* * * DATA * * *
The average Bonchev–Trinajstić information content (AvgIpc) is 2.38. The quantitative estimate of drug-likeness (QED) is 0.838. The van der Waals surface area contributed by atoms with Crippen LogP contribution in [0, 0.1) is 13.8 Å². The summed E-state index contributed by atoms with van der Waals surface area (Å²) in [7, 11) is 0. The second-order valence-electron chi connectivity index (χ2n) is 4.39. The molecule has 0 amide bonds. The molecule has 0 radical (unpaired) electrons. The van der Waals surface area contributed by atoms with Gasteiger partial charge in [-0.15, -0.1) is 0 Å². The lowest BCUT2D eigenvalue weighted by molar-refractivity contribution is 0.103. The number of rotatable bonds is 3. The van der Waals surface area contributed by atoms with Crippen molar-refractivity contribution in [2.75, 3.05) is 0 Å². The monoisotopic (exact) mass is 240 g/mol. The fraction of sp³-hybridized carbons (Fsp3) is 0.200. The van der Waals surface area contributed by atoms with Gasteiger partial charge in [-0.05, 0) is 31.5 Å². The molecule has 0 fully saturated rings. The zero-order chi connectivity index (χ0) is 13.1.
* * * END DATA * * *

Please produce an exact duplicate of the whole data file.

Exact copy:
The average Bonchev–Trinajstić information content (AvgIpc) is 2.38. The quantitative estimate of drug-likeness (QED) is 0.838. The van der Waals surface area contributed by atoms with Crippen LogP contribution in [0, 0.1) is 13.8 Å². The summed E-state index contributed by atoms with van der Waals surface area (Å²) in [7, 11) is 0. The second-order valence-electron chi connectivity index (χ2n) is 4.39. The molecule has 0 amide bonds. The molecule has 0 radical (unpaired) electrons. The van der Waals surface area contributed by atoms with Gasteiger partial charge in [-0.15, -0.1) is 0 Å². The lowest BCUT2D eigenvalue weighted by molar-refractivity contribution is 0.103. The number of rotatable bonds is 3. The van der Waals surface area contributed by atoms with Crippen molar-refractivity contribution in [2.75, 3.05) is 0 Å². The monoisotopic (exact) mass is 240 g/mol. The fraction of sp³-hybridized carbons (Fsp3) is 0.200. The van der Waals surface area contributed by atoms with Gasteiger partial charge in [-0.05, 0) is 31.5 Å². The molecule has 0 fully saturated rings. The zero-order chi connectivity index (χ0) is 13.1.